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Just shipped a new release of RestSharp to NuGet. For those who don’t know, RestSharp is a simple REST and HTTP API Client for .NET. This release is primarily a bug fix release with a whole lotta bug fixes. It should be fully compatible...
Just shipped a new release of RestSharp to NuGet. For those who don’t know, RestSharp is a simple REST and HTTP API Client for .NET. This release is primarily a bug fix release with a whole lotta bug fixes. It should be fully compatible with the previous version. If it’s not, I’m sorry. Some highlights: Added Task Overloads for async requests Serialization bug fixes ClientCertificate bug fix for Mono And many more bug fixes… Full release notes are up on GitHub. If you’re interested in the nitty gritty, you can see every commit that made it into this release using the GitHub compare view. I want to send a big thanks to everyone who contributed to this release. You should feel proud of your contribution! Who are you and what did you do to Sheehan?! Don’t worry! John Sheehan is safe and sound in an undisclosed location. Ha! I kid. I’m beating him senseless every day. Seriously though, if you use RestSharp, you should buy John Sheehan a beer. Though get in line as Paul Betts owes him at least five beers. John started RestSharp four years ago and has shepherded it well for a very long time. But a while back he decided to focus more on other technologies. Even so, he held on for a long time tending to his baby even amidst a lot of frustrations, until he finally stopped contributing and left it to the community to handle. And the community did. Various other folks started taking stewardship of the project and it continued along. This is the beauty of open source. We at GitHub use RestSharp for the GitHub for Windows application. A little while back, I noticed people stopped reviewing and accepting my pull requests. Turns out the project was temporarily abandoned. So Sheehan gave me commit access and I took the helm getting our bug fixes in as well as reviewing and accepting the many dormant pull requests. That’s why I’m here. Why RestSharp when there’s HttpClient? Very good question! System.Net.HttpClient is only available for .NET 4.5. There’s the Portable Class Library (PCL) version, but that is encumbered by silly platform restrictions. I’ve written before that this is harms .NET. I am hopeful they will eventually change it. RestSharp is unencumbered by platform restrictions - another beautiful thing about open source. So until Microsoft fixes the licensing on HttpClient, RestSharp is one of the only options for a portable, multi-platform, unencumbered, fully open source HTTP client you can use in all of your applications today. Want to build the next great iOS app using Xamarin tools? Feel free to use RestSharp. Find a bug in using it on Mono? Send a pull request. The Future of RestSharp I’m not going to lie. I’m just providing a temporary foster home for RestSharp. When the HttpClient licensing is fixed, I may switch to that and stop shepherding RestSharp. I fully expect others will come along and take it to the next level. Of course it really depends on the feature set it supplies and whether they open source it. As they say, open source is about scratching an itch. Right now, I’m scratching the “we need fixes in RestSharp” itch. When I no longer have that itch, I’ll hand it off to the next person who has the itch. But while I’m here, I’m going to fix things up and make them better.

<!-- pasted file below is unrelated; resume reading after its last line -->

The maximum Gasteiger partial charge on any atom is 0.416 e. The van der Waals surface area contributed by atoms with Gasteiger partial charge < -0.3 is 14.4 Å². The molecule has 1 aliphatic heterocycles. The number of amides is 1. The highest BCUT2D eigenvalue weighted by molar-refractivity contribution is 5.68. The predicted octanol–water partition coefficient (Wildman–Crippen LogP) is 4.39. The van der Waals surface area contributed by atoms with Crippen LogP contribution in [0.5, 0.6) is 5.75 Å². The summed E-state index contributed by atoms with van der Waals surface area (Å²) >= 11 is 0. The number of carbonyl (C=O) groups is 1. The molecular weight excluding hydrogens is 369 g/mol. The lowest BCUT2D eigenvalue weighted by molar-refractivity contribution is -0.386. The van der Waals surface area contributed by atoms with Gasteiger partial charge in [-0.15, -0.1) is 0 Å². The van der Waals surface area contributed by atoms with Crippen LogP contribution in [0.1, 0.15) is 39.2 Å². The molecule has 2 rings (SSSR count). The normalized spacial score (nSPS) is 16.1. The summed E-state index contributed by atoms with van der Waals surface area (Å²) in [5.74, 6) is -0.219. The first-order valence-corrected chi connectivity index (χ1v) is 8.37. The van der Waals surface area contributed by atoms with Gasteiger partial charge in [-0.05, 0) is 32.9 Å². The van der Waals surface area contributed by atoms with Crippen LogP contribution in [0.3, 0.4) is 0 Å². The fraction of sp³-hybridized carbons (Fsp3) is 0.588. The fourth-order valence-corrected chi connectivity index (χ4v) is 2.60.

about 20 hours ago
The first GitHub Data Challenge launched in 2012 and asked the following compelling question: what would you do with all this data about our coding habits? The GitHub public timeline is now easy to query and analyze. With hundreds of...
The first GitHub Data Challenge launched in 2012 and asked the following compelling question: what would you do with all this data about our coding habits? The GitHub public timeline is now easy to query and analyze. With hundreds of thousands of events in the timeline every day, there are countless stories to tell. Excited to play around with all this data? We'd love to see what you come up with. It was so successful, we did it again this past April. One of those projects really caught my eye, a site that analysise Popular Coding Conventions on GitHub. It ended up winning second place. It analyzes GitHub and provides interesting graphs on which coding conventions are more popular among GitHub users based on analyzing the code. This lets you fight your ever present software religious wars with some data. For example, here’s how the Tabs vs Spaces debate lands among Java developers on GitHub. With that, I’m sure nobody ever will argue tabs over spaces again right? RIGHT?! What about C#?! Sadly, there is no support for C# yet. I logged an issue in the repository about that a while back and was asked to provide examples of C# conventions. I finally got around to it today. I simply converted the Java examples to C# and added one or two that I’ve debated with my co-workers. However, to get this done faster, perhaps one of you would be willing to add a simple CSharp convention parser to this project. Here’s a list of the current parsers that can be used as the basis for a new one. Please please please somebody step up and write that parser. That way I can show my co-worker Paul Betts the error of his naming ways.
2 days ago